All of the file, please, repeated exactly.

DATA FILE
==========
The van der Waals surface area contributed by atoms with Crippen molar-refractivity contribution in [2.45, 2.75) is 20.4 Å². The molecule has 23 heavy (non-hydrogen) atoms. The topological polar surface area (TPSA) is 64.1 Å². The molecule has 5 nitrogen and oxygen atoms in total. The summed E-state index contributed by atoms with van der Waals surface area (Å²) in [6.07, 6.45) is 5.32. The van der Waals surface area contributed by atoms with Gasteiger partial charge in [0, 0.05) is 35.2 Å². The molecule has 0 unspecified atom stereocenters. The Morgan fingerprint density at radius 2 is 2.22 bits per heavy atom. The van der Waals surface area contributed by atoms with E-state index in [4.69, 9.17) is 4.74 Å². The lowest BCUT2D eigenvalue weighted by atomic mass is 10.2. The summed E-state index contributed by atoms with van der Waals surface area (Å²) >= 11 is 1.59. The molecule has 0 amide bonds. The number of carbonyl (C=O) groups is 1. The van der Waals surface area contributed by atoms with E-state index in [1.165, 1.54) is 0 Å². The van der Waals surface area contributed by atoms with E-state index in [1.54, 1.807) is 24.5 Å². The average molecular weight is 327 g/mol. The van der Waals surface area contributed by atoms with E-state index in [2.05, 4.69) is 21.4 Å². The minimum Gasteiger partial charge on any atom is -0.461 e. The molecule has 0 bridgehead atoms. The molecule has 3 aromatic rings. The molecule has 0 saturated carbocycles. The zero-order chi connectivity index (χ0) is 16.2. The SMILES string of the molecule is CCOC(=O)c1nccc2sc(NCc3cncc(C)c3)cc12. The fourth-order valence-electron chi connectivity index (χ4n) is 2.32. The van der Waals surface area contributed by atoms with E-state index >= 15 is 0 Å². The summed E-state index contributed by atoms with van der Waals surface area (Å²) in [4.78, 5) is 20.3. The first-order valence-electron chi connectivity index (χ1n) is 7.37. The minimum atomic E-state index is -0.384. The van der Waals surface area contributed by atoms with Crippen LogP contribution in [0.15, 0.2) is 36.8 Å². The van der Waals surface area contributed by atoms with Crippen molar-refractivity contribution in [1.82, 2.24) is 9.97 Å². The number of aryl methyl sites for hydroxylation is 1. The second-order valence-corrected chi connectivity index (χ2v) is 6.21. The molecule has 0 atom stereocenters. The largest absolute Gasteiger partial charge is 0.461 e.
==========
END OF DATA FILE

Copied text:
The van der Waals surface area contributed by atoms with Crippen molar-refractivity contribution in [2.45, 2.75) is 20.4 Å². The molecule has 23 heavy (non-hydrogen) atoms. The topological polar surface area (TPSA) is 64.1 Å². The molecule has 5 nitrogen and oxygen atoms in total. The summed E-state index contributed by atoms with van der Waals surface area (Å²) in [6.07, 6.45) is 5.32. The van der Waals surface area contributed by atoms with Gasteiger partial charge in [0, 0.05) is 35.2 Å². The molecule has 0 unspecified atom stereocenters. The Morgan fingerprint density at radius 2 is 2.22 bits per heavy atom. The van der Waals surface area contributed by atoms with E-state index in [4.69, 9.17) is 4.74 Å². The lowest BCUT2D eigenvalue weighted by atomic mass is 10.2. The summed E-state index contributed by atoms with van der Waals surface area (Å²) >= 11 is 1.59. The molecule has 0 amide bonds. The number of carbonyl (C=O) groups is 1. The van der Waals surface area contributed by atoms with E-state index in [1.165, 1.54) is 0 Å². The van der Waals surface area contributed by atoms with E-state index in [1.54, 1.807) is 24.5 Å². The average molecular weight is 327 g/mol. The van der Waals surface area contributed by atoms with E-state index in [2.05, 4.69) is 21.4 Å². The minimum Gasteiger partial charge on any atom is -0.461 e. The molecule has 0 bridgehead atoms. The molecule has 3 aromatic rings. The molecule has 0 saturated carbocycles. The zero-order chi connectivity index (χ0) is 16.2. The SMILES string of the molecule is CCOC(=O)c1nccc2sc(NCc3cncc(C)c3)cc12. The fourth-order valence-electron chi connectivity index (χ4n) is 2.32. The van der Waals surface area contributed by atoms with E-state index >= 15 is 0 Å². The summed E-state index contributed by atoms with van der Waals surface area (Å²) in [4.78, 5) is 20.3. The first-order valence-electron chi connectivity index (χ1n) is 7.37. The minimum atomic E-state index is -0.384. The van der Waals surface area contributed by atoms with Crippen LogP contribution in [0.15, 0.2) is 36.8 Å². The van der Waals surface area contributed by atoms with Crippen molar-refractivity contribution in [1.82, 2.24) is 9.97 Å². The number of aryl methyl sites for hydroxylation is 1. The second-order valence-corrected chi connectivity index (χ2v) is 6.21. The molecule has 0 atom stereocenters. The largest absolute Gasteiger partial charge is 0.461 e.